March is International Women’s Month and with it comes an emphasis on supporting women entrepreneurs. However, it is too often the case that marginalized groups of women remain underserved in these collective efforts.

What steps can we take to support marginalized entrepreneurs? First, let’s take a step back and clarify what we mean by marginalized. Often, people think of this term as it relates to numbers of people. Actually, what we’re referring to when we use terms like “marginalized,” “underrepresented,” or “minority,” is an inequality of power. With only 2% of capital going to female founders and merely a fraction of that percentage going to women of color, we are seeing a gross misalignment of those who hold the power and those who do not.

So, what can you do to better support marginalized female founders, promote equity, and contribute to a shift in these power dynamics?

  1. Provide Mentorship

In a study conducted by LinkedIn, 82% of women said that having a mentor is important to the trajectory of their career but 1 in 5 women have never had a mentor, and the numbers are higher for women of color specifically. There is a vicious cycle at play; marginalized groups do not have the same access to networking and mentorship opportunities as their cis/white/male counterparts, putting them at a disadvantage in the job market and in turn preventing them from the success that would allow them to be a mentor to the next generation. By going out of your way to become a mentor for an underrepresented founder, you are directly challenging that cycle.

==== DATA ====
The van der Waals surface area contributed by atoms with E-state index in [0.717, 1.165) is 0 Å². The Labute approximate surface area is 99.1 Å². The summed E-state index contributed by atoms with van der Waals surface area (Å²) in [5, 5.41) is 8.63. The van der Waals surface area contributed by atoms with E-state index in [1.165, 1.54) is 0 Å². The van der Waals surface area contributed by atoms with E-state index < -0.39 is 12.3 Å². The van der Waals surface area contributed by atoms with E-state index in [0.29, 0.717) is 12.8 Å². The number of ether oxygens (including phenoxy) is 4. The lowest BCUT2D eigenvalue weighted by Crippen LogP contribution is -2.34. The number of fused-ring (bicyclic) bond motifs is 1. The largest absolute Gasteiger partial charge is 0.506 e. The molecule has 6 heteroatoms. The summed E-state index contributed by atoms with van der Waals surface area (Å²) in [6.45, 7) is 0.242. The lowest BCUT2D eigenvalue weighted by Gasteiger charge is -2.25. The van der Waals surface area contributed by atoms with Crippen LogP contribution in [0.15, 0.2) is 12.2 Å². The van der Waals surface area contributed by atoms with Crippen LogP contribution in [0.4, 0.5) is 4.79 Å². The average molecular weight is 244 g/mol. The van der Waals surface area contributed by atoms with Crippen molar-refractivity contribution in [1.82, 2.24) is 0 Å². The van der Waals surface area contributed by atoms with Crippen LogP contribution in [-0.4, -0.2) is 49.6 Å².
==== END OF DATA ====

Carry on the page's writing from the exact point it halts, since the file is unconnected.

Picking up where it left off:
Before committing to a mentorship, determine how much time you can reasonably commit to helping another founder. It is also important to seek out mentees that don’t look like you and sit at different metaphorical tables than you’re used to, especially if you are in a privileged position. Sharing the wisdom you’ve gained over the years through trial and error, and your own champions along the way, helps them avoid repeating the same mistakes, putting them on a smoother path to success. 

  1. Invite Access to Your Network

Having access to a network and essential resources is critical to the success of a founder, and a connection of yours could be the one that takes a founder to the next level. Ask what types of resources they need, both for their business operations (e.g. an excellent graphic designer, a well-trusted project manager, etc.) and introductions to important resources (e.g. a VC who has invested in tech companies, someone experienced in pitch decks). With LinkedIn, it’s easier than ever to pinpoint where to make connections, so take the brief amount of time it takes to scour your network for connections that could be of service.

  1. Support Diverse Businesses

It isn’t just investments that make a difference; everyday purchases make a huge impact. Put intention behind your dollars by seeking out businesses owned by BIPOC, LGBTQ individuals, individuals with disabilities, immigrants, and other underrepresented founders. When looking for a specific product/service, spend the extra few minutes it takes to see if you can support a diverse founder in this purchase. Take the time to really think about who and what your money is going to support in your purchases big and small. 

Think back to all the help and support you have received over the years in regards to your career, what and who made the biggest differences? Now, carry it forward! 

In the words of one of our favorite role models, Tiffany Haddish, “[D]espite the terrible times we are living through, the one thing guaranteed to make life better is helping someone else.”

This post was written in collaboration with Sarah Bacerra – Inclusion Strategist, Learning Experience Designer, Certified High Performance Coach, and longtime friend of Stella Labs.